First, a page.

Equine Protozoal Myeloencephalitis is a very rare brain disease that is associated with protozoa that causes neurological disease. Historically, horses with this disease had a poor prognosis. It was unexpected that horses could resolve the clinical signs of EPM because it was thought that parasites caused physical damage in the brain or spinal cord. It turns out that there are three diseases masquerading as EPM, the good news is that these diseases are common and can be identified and treated.
Our view is different because we identify the cause and consequences of infection. Infection causes inflammation of the nerves in the body and central nervous system. Protozoal-induced inflammation can be effectively managed and treated. In some cases protozoal disease can be prevented.
Causes and risk factors of EPM Sarcocystis neurona is a parasitic protozoa that was isolated from horses with EPM. Another organism, Neospora hughesii is a very rare cause of EPM. Studies using postmortem data show most EPM horses were young Thoroughbreds, Standardbreds, and Quarter Horses.
Causes and risk factors of Sarcocystosis If you look at seroprevalence data (a measure of antibodies in horses) almost all horses are positive for S. neurona because they had exposure to the organism and quickly resolved this very common infection. Most horses do not get EPM and most horses resolved sarcocystosis. Horses can get clinical signs associated with inflammation from diseases that look like EPM.
Causes and risk factors of polyneuritis Polyneuritis is a generalized neuromuscular disease that can be caused by S neurona, S fayeri, or other factors (vaccination reaction, bacterial infections, viral infections, Lyme disease). Almost 1/3 of horses in this country have muscle cysts that are the end stage infection of Sarcocystis fayeri. Usually this infection is benign, unless the horse is debilitated. However, as the cysts breakdown they can release substances that induces an inflammatory response. These horses have “sub-clinical” disease and become clinically ill as the inflammatory cycle isn't turned off. The cycle of inflammation produces signals that keep the inflammation going, in turn producing more pro-inflammatory signals.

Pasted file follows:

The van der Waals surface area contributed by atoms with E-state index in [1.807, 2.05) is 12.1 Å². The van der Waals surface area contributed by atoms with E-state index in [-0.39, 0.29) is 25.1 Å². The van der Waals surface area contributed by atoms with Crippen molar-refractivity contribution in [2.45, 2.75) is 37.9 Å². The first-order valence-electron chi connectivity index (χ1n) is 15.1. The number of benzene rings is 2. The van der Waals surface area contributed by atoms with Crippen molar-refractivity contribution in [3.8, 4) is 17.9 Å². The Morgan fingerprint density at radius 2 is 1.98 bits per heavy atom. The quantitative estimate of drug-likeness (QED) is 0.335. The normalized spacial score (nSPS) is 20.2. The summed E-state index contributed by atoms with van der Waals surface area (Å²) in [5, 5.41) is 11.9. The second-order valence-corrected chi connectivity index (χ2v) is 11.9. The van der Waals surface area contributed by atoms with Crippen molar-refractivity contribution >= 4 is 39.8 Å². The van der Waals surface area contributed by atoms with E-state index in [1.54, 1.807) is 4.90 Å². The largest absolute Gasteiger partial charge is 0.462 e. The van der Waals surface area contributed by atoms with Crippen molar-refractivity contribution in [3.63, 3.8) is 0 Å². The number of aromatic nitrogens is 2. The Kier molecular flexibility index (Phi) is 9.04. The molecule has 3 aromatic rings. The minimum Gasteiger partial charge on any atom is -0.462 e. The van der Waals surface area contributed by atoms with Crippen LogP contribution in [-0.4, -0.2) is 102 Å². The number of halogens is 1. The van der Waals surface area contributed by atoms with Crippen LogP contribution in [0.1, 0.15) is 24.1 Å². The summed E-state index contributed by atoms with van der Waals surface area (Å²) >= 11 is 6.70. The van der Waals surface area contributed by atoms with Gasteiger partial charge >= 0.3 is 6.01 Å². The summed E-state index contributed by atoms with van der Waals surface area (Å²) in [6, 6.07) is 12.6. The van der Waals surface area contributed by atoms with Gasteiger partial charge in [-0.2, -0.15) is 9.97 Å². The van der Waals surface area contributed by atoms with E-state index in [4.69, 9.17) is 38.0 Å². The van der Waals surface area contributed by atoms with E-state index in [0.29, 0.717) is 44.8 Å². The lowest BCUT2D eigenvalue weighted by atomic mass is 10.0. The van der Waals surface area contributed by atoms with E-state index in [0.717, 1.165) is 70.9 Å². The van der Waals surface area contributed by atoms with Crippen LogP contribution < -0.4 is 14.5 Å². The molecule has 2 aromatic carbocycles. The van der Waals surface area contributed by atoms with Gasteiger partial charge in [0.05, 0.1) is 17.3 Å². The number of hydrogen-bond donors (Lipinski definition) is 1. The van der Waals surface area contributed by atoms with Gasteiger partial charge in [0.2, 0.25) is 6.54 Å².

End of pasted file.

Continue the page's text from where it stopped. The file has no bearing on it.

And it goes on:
Diagnostic testing There are no EPM tests! There are antibody tests to detect S neurona and other organisms associated with EPM, such as S. fayeri. All “EPM” tests in the live animal are different methods of detecting antibody against S. neurona. Antibody tests based on S. neurona have been used to predict how likely it is that a horse may have EPM. The problem is that antibody lingers after S. neurona is gone. And the level of antibody reached during and after infection is not statistically related to infection. S neurona tests are useful to rule in or rule out S. neurona as the cause of disease, but is not useful to detect current infection. Tests for S. neurona are specific (SAG 1, 5, 6) or non-specific (SAG 2, 4/3). Non-specific tests use carefully diluted serum to remove cross-reactive antibodies such as those that detect S. fayeri. Sarcocystis fayeri tests detect antibodies directed against disease causing proteins and are associated with disease.
Inflammation causes clinical signs during infection. The inflammatory component of disease causes inflammation of the nerves, called neuritis. Inflammation can become the issue (polyneuritis equi) and the inflammatory cycles causes chronic disease. Uncontrolled chronic inflammation can be life-threatening and is recognized as cauda equina syndrome.
A panel of tests that include the likely causes of neuromuscular diseases are SAG 1, 5, 6, S fayeri, MP2/MPP, Lyme, and CRP levels.
Treatment There are several approaches to treatment. Each animal is different and responds differently to treatment, however if clinical signs aren’t improving after initiation of treatment a review of the test results, further testing, and a change in treatment are indicated. Double dosing an ineffective treatment is not a good treatment plan. If the disease process is inflammation, it is important to monitor the inflammation using CRP testing, treat until the inflammatory process has resolved (often weeks after the resolution of clinical signs), and then prevent relapses by monitoring the level of inflammation.
Prevention If it is determined that a horse is continually exposed to S neurona or S fayeri preventing infection is possible. Preventing the production of antibody to S neurona with some drugs has been proven ineffective for preventing disease. It is important to test and determine if there is continued exposure to the parasite because overuse of antimicrobials is unwise. Preventing pathologic inflammation is best accomplished by monitoring the CRP levels.